Size Does Matter!

AdoreMe has bra sizes varying from 30A to 44G — a significantly wider range than Victoria’s Secret or La Senza which stock sizes only up to 38DD. [4] The company’s largest panty size is XL, equivalent to a size 16, while the fashion industry defines plus size from size 12 to 24 and some retailers even offer up to size 28. [3]

Who Is Perfect?

In fact, Victoria’s Secret’s ‘perfect body’ advertisement, depicting toned, slim models as the ideal body type, raised such flak that the company later on, had to apologize.

 

perfect body

(Source: Business Insider)

Plus-sized retailer Lane Bryant, with an aim to redefine what constitutes a woman’s sex appeal, aired advertisements with the hashtag #ImNoAngel to counter the long time running Victoria’s Secret’s advertisements featuring Victoria’s “Angels.”  The ad features plus sized models wearing Lane Byrant’s Cacique collection.

Women loved the body positive image of the brand and started posting their own photos on Twitter and Instagram with the hashtag #ImNoAngel. [5]

noangel

(Source: Twitter)

One important thing which businesses need to always keep in mind is:

“It is not the strongest or the most intelligent who will survive but those who can best manage change.”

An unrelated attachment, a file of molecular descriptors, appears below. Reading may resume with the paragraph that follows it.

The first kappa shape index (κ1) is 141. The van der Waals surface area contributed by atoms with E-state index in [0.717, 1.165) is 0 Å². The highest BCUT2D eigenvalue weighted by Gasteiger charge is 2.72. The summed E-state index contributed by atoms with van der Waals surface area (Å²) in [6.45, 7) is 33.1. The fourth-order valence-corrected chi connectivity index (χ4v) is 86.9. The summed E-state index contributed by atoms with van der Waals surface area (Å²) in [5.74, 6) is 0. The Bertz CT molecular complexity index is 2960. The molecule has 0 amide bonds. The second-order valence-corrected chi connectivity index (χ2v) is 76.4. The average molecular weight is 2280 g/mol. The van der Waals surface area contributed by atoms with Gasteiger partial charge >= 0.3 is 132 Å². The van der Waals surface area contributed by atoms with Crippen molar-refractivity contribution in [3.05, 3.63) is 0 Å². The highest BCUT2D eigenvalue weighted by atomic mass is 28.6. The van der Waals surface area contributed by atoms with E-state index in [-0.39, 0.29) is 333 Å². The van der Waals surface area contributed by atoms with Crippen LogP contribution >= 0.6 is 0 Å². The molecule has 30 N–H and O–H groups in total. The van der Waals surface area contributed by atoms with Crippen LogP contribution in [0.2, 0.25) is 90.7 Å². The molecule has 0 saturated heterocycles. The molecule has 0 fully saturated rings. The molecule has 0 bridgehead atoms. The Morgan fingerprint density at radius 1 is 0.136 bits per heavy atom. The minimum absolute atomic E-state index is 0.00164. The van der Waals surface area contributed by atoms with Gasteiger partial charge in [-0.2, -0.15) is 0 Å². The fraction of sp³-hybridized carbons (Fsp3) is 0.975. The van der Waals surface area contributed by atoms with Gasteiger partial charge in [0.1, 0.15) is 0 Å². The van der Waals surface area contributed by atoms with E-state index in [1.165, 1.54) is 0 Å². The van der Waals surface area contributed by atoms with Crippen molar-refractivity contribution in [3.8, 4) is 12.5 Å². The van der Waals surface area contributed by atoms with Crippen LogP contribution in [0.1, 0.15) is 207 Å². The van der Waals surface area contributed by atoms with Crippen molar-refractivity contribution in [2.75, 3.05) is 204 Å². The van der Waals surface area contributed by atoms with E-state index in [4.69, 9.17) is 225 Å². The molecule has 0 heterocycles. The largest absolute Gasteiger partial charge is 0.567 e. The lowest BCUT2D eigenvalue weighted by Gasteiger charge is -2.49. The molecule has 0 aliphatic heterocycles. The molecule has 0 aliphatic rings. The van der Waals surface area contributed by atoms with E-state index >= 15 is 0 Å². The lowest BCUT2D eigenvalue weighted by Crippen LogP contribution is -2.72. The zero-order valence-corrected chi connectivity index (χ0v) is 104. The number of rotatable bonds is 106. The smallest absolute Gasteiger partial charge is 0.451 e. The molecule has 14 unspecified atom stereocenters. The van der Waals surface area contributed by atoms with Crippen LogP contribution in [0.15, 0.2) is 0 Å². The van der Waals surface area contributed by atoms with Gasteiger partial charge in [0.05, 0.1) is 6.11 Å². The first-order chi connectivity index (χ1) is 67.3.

― Leon C. Megginson

Currently, Victoria’s Secret seems to be having no dearth of customers. Their intimates are what most women aspire for, and their store experiences are what make customers visit them so often even in this era of online shopping. But will the brand not be even more popular if it becomes more inclusive? If it sells more variety of sizes and shows women’s bodies in a more realistic light?

Enter The Eagle

In this context, we can think of American Eagle Outfitters (NYSE:AEO). The company’s performance has improved significantly over the past few quarters. The teen clothing chain posted record sales for its second quarter 2015 earnings in August. The company’s revenues grew by 12% to around $800 million, along with an 11% growth in same store sales (as against a 7% decline for the same quarter last year). Its comparable store sales in the third quarter were up a promising 9%, while several of its peers such as Urban Outfitters (NASDAQ:URBN), Aeropostale (NYSE:ARO), Gap Inc (NYSE:GPS), and Abercrombie & Fitch (NYSE:ANF) still continue to struggle.

While it is ahead of its peers and striving to maintain that position, American Eagle is apparently also eyeing a piece of the lingerie market. The company’s intimates sub-brand, Aerie, was a big driver for the company’s success in Q2 2015. Comparable sales for Aerie grew by 18% in the quarter. The brand’s collection of bras, underwear, and bikinis for teenage girls is considered to be sweet, sporty, and affordable. This is in direct contrast to Victoria’s Secret’s lavish products complete with heavily padded bras adorned with sequins and animal prints. [6]

Aerie also focuses on models of various sizes and doesn’t airbrush its models that are often seen posing with visible tattoos, piercings, and scars. The company was lauded widely in 2014 when it made the decision to stop retouching its models’ photos. In contrast, Victoria’s Angels are extremely glamorous super models. Also, Victoria’s Secret had been criticized for the over usage of Photoshopping to create unrealistic photos of its models. [7]